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  • Where have all the People gone? (Peter Graves, Kathleen Quinlan 1974). Made for TV and the copy the Amazon streaming service uses seems to have been taped off-air and copied a few times just for good measure. Anyway...Peter Graves is out with his kids huntin' & fishin' when a truly epic solar flare makes everything go haywire. People die, turning to white powder and animals go berserk. The electricity supply is off and the phones don't work. Most cars are out of action too. What follows is somewhat episodic as they attempt to get home to see if Mrs Graves has got the tea on. Along the way they pick up a young lad who has lost his parents to raiders, and I was expecting Mr Graves to ask him if he had ever been inside a Turkish prison but it didn't happen.

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    • I'm almost halfway through disc one of "Pretenders", the 70's TV series starring Frederick Jaeger.
      I watched this when it was first televised & it always stuck in my memory.
      It captures the time of the Monmouth rebellion brilliantly & I am thoroughly enjoying it!

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      • Farewell Again (1937). A troopship bringing home a regiment to England after five years in India is given just six hours to turn around and head out to the near east for an indefinite tour. We are given the interwoven stories of the officers and men on board, their wives and family with them, and their girlfriends who are not. Above decks, the officers and their ladies dance away the evenings in dress uniforms supping pink gins and below decks, the ordinary soldiers have jolly old sing-songs and mugs of tea.
        A terribly dated and sentimental film which is also an unsubtle propaganda piece showing how everyone rallies round for King and Empire, in some ways this is a kind of precursor to In Which We Serve, but with a much more hackneyed storyline. Leslie Banks plays the colonel commanding with Flora Robson as his sickly wife, while Sebastian Shaw is the womanising captain who falls for the ship's nurse Patricia Hilliard. Robert Newton's ultra-jealous private has about the daftest story arc and even the comic come-uppance of professed bachelor Alf Goddard, who has to face his missus Edie Martin, is thrown away. Also featured are Anthony Bushell, Martita Hunt, Edward Lexy, Wally Patch and John Laurie. Directed by Tim Whelan with interiors photographed by James Wong Howe.
        Last edited by Gerald Lovell; 24th March 2019, 06:02 PM.

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        • The Iron Maiden (Michael Craig, Cecil Parker et al, 1962. Dir Gerald Thomas). Woke up a bit early today and couldn't get back to sleep so put the telly on to see this just about to begin. It's one of those 'cast of thousands' British productions, an all-star bash, a veritable who's that? of British film talent of the time, plus a few token Americans including Alan Hale Jr, fresh from steamin' and a-rollin' as Casey Jones. The plot, such as it is, concerns a deal between a British aircraft firm and an American buyer in danger of being scuppered because the buyer's daughter and the designer don't hit it off. At least I think that was it as my attention was quickly taken up in spotting all the famous faces and trying to remember their names and what I knew them from.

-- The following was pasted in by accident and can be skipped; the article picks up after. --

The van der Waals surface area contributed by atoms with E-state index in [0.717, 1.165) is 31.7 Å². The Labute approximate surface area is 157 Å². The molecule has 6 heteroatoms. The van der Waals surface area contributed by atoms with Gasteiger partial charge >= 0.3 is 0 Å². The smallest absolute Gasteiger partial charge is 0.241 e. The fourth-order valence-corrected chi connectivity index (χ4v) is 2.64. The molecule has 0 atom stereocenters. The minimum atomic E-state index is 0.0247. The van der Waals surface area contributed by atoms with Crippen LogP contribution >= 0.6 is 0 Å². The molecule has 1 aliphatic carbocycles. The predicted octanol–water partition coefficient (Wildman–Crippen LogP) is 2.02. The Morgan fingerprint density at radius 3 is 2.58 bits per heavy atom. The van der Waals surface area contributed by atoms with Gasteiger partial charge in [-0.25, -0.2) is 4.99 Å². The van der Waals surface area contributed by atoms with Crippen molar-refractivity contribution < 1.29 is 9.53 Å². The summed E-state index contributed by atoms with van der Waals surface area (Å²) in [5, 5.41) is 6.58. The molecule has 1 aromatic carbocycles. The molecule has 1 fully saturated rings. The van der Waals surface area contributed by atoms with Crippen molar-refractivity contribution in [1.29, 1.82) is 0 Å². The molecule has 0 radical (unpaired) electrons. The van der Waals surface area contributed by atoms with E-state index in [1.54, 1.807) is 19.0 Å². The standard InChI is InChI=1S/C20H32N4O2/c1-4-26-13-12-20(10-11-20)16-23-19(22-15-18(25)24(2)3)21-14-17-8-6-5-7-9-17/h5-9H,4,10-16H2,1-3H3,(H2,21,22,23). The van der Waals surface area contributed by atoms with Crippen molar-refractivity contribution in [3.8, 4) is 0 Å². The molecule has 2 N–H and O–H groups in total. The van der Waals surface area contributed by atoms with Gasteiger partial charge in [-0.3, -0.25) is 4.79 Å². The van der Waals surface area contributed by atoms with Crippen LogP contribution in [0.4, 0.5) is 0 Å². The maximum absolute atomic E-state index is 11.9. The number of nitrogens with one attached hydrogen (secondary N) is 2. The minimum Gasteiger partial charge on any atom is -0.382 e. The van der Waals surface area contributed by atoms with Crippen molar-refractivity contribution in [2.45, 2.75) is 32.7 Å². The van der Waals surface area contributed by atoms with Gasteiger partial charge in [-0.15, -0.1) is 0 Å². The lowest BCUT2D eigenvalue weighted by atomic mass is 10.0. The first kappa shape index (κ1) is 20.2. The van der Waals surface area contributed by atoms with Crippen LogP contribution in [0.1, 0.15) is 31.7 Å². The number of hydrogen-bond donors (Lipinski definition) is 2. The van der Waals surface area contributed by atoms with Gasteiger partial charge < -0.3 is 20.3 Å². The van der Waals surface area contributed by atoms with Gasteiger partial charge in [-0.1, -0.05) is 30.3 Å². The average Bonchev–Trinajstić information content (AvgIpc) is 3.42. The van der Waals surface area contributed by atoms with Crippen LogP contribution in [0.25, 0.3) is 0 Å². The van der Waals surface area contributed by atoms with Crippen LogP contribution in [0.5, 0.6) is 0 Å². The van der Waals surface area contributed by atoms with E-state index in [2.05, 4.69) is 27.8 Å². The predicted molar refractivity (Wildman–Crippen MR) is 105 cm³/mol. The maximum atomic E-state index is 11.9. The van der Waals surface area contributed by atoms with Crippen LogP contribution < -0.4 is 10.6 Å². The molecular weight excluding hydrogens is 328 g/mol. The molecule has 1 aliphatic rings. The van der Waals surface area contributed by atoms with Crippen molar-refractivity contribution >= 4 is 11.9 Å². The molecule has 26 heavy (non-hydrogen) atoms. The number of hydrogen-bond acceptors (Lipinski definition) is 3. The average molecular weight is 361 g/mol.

In all, a gently amusing film but not particularly outstanding in any area.

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          • Make-up (1937). I've never been that keen on circuses or circus films, so there's a black mark against this one before it starts. Furthermore, it stars the stiffest of stiffest actors Nils Asther as a doctor who, shades of James Stewart in The Greatest Show on Earth, makes his living in make-up as a clown. I can never understand why the audiences scream with laughter as soon as a clown appears in a circus ring, but we get plenty of that in this slow and dreary drama which involves two women in love with boring old Nils who has a jealous rival in lion tamer Kenne(th) Duncan, all eye-liner and whips. The usually lively June Clyde and Judy Kelly are as tiresome as the rest of the cast, with the exception of John Turnbull and Lawrence Grossmith who provide momentarily mild amusement in a boasting drunk scene. However, overall the thing is possibly a good contender for The Dullest Show on Earth.

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            • Berserk (1967). Being a glutton for punishment, I rolled up for another circus yarn, but at least one that is pottily entertaining and inadvertently amusing. Joan Crawford displays samples of her New York wardrobe as well as a custom-made leotard by Edith Head as the owner of The Great Rivers Circus which manages to skip from Leeds to Liverpool to London with the same audience, but at each stop bloodily minus a member of the troupe. Scotland Yard sends in dapper Robert Hardy to investigate, while Joan grittily declaims every line she's got to ensure she's not outshone by Ty Hardin, Diana Dors, Michael Gough, Judy Geeson and Philip Madoc. Who's next for the chop, and who is responsible?